Housing Complex

City Inquiries Shed Light on Museum Square Owner’s Reversal


Residents of the Museum Square Apartments at 401 K St. NW received a welcome bit of news earlier this week, when they learned that the building's owner had reversed course and withdrawn its stated intention not to renew its Section 8 contract—the arrangement that provides federal subsidies to the building's all-low-income tenants.

Earlier, the owner, the Bush Companies of Williamsburg, Va., had informed tenants that it would demolish the building unless they could come up with $250 million to buy it. The tenants, most of whom are Chinese, found that price arbitrary and excessive, as did At-Large Councilmember David Catania, who drafted legislation to cap the amount developers can charge residents under the Tenant Opportunity to Purchase Act when demolishing a property.

So what pushed Bush to allow the Section 8 tenants to remain, at least for the time being? According to the Department of Housing and Community Development, it was a combination of those efforts and pressure from DHCD itself.

"We believe that the owner’s inability to sufficiently respond to the government’s requests, housing preservation advocates' concerns, and lack of tenant involvement has informed their decision to rescind the notification to opt out of the Section 8 contract," says DHCD spokesman Marcus Williams in an email.

On July 15, six days after the online publication of a Washington City Paper story on Museum Square and five days after Catania announced his intention to address the situation through legislation, DHCD sent a letter to to Bush's attorney, Richard Luchs, raising two principal concerns over Bush's handling of Museum Square. First, Rental Conversion and Sale Administrator Lauren Pair wrote to Luchs, the $250 million offer of sale "does not appear to be bona fide," as required by D.C. law. Second, Bush did not inform the city government of its intention to opt out of federal housing assistance.

Luchs comes to the Museum Square fight as a decorated veteran of such battles. A 2006 Washington City Paper profile titled "The Painmaker" called him "the most feared landlord's attorney in the District." His frequent—and frequently successful—efforts to help landlords sidestep tenant protections led the Department of Consumer and Regulatory Affairs to launch a 2005 probe into whether he evaded TOPA, the D.C. Council Committee on Consumer and Regulatory Affairs to subpoena him, and Adams Morgan activist and perennial Council candidate Bryan Weaver to refer to him as "a bloodsucking scumbag." Luchs could not be reached for comment.

The definition of "bona fide" is left vague in the TOPA law, and Luchs argued to DHCD that a 2003 court case involving the Phillips Collection—generally regarded as the only D.C. court ruling with bearing on the question of bona fide TOPA offers—allowed property owners leeway to charge a sale price based not on the property's appraised value but on its potential value for future development. But Pair responded on July 25 that the cases are far from identical, that the $250 million price vastly exceeds the property's $36 million assessed value or any likely fair market value, and that Bush had failed to provide an adequate justification for the price it was asking.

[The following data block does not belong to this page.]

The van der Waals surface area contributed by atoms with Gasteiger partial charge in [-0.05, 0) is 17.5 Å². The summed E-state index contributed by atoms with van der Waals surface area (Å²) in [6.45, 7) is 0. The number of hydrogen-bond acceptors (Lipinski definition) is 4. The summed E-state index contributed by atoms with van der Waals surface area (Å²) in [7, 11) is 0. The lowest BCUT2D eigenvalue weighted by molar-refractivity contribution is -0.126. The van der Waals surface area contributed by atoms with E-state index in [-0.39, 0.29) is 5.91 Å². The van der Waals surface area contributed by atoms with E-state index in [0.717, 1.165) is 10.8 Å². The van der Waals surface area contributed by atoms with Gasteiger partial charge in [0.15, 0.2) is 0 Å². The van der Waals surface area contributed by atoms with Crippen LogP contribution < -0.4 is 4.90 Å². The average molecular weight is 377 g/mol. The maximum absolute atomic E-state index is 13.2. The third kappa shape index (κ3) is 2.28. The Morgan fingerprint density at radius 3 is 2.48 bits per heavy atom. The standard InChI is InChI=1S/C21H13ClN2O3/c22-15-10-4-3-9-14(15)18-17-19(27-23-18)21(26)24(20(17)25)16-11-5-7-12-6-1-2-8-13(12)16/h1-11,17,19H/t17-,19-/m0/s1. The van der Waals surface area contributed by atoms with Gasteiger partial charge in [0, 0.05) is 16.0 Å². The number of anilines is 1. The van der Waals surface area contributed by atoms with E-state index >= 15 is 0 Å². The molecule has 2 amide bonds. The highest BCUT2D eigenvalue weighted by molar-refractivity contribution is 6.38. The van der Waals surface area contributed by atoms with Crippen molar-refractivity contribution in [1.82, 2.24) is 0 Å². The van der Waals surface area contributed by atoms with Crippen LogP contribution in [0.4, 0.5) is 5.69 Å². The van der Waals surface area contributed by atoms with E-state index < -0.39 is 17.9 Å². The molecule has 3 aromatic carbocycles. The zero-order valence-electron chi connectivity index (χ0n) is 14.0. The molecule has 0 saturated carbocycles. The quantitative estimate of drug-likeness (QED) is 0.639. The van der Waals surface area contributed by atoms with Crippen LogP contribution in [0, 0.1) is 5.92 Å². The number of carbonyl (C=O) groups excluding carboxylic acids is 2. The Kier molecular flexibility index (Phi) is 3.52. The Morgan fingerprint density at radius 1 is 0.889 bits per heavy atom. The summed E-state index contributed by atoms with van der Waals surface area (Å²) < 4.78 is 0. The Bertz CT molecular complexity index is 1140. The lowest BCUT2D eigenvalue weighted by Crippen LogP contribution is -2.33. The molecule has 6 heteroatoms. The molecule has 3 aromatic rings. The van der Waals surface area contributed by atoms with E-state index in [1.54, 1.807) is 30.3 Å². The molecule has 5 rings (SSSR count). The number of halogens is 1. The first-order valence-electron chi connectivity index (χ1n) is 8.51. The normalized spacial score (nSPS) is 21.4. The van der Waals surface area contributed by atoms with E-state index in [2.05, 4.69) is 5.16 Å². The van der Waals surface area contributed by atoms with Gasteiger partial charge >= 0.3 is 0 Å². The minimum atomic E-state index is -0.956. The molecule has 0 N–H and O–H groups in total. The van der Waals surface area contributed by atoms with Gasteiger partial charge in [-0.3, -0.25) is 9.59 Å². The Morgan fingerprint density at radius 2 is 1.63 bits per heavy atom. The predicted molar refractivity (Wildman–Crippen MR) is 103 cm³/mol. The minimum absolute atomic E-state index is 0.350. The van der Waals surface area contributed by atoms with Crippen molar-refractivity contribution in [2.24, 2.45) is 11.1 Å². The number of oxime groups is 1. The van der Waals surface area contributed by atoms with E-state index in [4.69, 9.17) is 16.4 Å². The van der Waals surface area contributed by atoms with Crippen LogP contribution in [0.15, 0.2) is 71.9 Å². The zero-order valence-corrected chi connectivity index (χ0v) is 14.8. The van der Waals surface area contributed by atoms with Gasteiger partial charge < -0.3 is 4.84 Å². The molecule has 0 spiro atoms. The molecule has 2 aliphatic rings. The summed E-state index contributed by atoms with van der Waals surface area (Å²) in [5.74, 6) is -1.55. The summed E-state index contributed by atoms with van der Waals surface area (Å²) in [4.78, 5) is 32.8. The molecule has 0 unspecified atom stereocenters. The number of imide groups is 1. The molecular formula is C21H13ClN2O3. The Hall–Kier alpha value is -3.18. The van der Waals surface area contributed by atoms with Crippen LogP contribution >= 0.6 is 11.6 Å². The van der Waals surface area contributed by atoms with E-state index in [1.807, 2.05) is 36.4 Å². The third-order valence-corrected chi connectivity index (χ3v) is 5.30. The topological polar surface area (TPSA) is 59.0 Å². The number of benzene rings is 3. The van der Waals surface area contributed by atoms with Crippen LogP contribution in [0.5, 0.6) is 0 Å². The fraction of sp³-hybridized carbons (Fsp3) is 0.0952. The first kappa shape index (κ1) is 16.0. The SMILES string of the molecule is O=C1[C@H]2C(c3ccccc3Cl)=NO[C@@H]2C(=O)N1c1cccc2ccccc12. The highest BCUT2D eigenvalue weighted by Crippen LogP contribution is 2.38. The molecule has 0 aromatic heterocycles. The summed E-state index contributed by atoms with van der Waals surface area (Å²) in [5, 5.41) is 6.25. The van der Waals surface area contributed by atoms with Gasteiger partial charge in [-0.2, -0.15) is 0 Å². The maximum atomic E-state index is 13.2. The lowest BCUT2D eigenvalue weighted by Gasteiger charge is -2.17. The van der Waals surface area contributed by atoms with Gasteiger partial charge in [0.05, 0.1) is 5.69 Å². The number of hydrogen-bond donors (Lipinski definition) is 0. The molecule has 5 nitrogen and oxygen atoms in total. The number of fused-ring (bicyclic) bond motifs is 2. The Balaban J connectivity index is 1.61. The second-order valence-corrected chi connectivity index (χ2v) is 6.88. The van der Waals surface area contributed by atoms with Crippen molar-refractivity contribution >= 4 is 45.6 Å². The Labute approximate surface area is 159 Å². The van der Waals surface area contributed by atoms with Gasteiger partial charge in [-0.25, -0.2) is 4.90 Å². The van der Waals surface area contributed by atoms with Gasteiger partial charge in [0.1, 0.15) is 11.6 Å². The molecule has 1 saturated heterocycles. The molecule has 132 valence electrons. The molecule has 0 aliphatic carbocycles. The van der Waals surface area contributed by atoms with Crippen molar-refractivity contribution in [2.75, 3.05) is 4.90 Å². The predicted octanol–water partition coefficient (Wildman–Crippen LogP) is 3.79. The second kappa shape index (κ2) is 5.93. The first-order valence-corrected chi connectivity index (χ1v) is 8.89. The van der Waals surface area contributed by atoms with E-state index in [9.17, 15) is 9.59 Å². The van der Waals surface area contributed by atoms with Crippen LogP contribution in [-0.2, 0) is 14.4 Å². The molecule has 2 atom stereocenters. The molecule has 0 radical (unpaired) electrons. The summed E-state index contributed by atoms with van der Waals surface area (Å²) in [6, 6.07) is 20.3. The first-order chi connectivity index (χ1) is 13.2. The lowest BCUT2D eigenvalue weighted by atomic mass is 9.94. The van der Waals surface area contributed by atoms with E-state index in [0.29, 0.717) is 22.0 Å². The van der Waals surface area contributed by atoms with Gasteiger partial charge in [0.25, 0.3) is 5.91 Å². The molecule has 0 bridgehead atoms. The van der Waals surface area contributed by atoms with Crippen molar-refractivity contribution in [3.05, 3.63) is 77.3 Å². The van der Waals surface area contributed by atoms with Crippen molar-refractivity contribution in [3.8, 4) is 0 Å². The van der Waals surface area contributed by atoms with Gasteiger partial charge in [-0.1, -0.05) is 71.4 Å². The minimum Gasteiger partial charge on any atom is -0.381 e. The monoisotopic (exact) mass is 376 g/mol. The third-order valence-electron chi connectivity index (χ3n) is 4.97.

Luchs also asserted that DHCD lacked the authority to take action on the case and qualifications to weigh in on the property's bona fide value. Pair disputed both of these contentions in her July 25 later. A week later, Bush informed the U.S. Department of Housing and Urban Development of its decision not to opt out its Section 8 contract renewal.

"We are very pleased with this outcome," writes Williams. "We believe that the owner rescinding its notification to opt out of the Section 8 contract is a satisfactory outcome of a collaborative effort of various District of Columbia government  agencies, housing preservation advocates, and most importantly, the tenants."

Photo by Darrow Montgomery

  • arenter

    Great. But is there anything that prevents the landlord from doing it again in six months or a year, with more care to filing the right paperwork? Or did the landlord make a long-term commitment?

  • alocalresident

    Why should the landlord make a long-term commitment? They have every right to keep pace with development projects in the neighborhood and take advantage of the rising prices of real estate in the area. I hope that this is short-term for the sake of those in the local area. That building is a huge eyesore.

  • Statehood Warrior

    The property owner should consider developing a new, nearby Section 8 building for the residents and then proceed with a redevelopment plan for the Museum Square site that is way underutilized and presents a huge economic development and job creation opportunity for the City.

  • DC Landlord

    This is exactly why I only rent to high earning tenants with excellent credit >725. Every freeloading wannabe in DC like the folks who live in this building (and many more) thinks they are entitled to to free or highly subsidized rents, in now expensive neighborhoods in perpetuity and the DC system is set up to enable them.

    This building is a "hot mess" in the middle of some of the Districts most expensive and in demand real estate. It is filled with people who have been here for decades and still can't speak a word of english, and who get free, or nearly free rent, on top of food and healthcare subsidies.

  • Northwesterneer

    Statehood Warrior- why don't the residents move out of the high-rent area to a low-rent area? Why should anyone build section 8 housing in a high rent area when the residents will just turn around and sublet their rent controlled apartments to people willing to pay market rate?

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